Confident with last year's victory, including three out of four leg wins, Armel Le Cléac'h returns to defend his title once more. Following a very good 2010 season, the French skipper returns with the intent of equaling the record held by some of his predecessors, Philippe Poupon, Jean Le Cam and Michel Desjoyeaux, to make it a hat trick by winning the Figaro circuit's crowning event. "The Solitaire is an interesting race in sporting terms. To date, there are two of us who could make the hat trick in 2010, Nico (Troussel) and myself. If I am at the start this year, my goal is to do as well as in 2010! " Said Armel Le Cléac'h.

Three winners of previous editions will be at the start: Eric Drouglazet (winner in 2001), Jérémie Beyou (winner in 2005), and Nicolas Lunven (winner in 2009). There are many other contenders aiming for the top spot on the podium, including Gildas Morvan, Thierry Chabagny, Gérald Véniard, and Frédéric Duthil...Have registered their entry alongside so many other competition regulars.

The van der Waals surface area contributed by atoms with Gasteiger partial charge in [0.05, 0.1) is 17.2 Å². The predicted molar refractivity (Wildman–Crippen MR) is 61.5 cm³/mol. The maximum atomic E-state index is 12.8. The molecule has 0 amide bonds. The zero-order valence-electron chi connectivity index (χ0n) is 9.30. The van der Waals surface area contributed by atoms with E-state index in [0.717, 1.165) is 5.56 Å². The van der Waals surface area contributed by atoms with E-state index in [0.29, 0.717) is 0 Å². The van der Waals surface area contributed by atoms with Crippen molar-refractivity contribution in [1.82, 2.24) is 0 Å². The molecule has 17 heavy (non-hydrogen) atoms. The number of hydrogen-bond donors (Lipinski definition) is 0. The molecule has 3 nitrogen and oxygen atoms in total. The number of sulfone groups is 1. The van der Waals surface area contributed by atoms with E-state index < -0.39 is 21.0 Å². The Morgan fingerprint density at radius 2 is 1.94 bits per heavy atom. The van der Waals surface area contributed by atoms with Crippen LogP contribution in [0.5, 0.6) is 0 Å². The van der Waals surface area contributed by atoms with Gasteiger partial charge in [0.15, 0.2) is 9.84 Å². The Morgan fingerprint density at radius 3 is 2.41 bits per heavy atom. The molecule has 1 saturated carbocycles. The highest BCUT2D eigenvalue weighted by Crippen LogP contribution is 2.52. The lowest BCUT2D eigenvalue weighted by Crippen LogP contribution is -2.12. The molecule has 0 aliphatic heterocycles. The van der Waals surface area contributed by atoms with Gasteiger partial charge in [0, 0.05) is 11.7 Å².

Formidable competitors
The mainstays of the Figaro Bénéteau Class, which include other candidates for the podium, have also registered entry: Eric Péron, Thomas Rouxel, Laurent Pellecuer, Jeanne Grégoire, Erwan Tabarly,Romain Attanasio, Nicolas Berenger, Marc Emig... Jean-Paul Mouren returns to compete on a record 25th edition.

The young emerging talent will be forces to be reckoned with, Adrien Hardy, winner of the third leg last year, Fabien Delahaye 1st rookie 2009), Paul Meilhat, Anthony Marchand (1st rookie 2010), Yoann Richomme ... No matter how many miles sailed, they know that victory is gained only after crossing the finish line, and fully intend to apply the lessons learned in their previous editions.

Record: 24 rookies in the running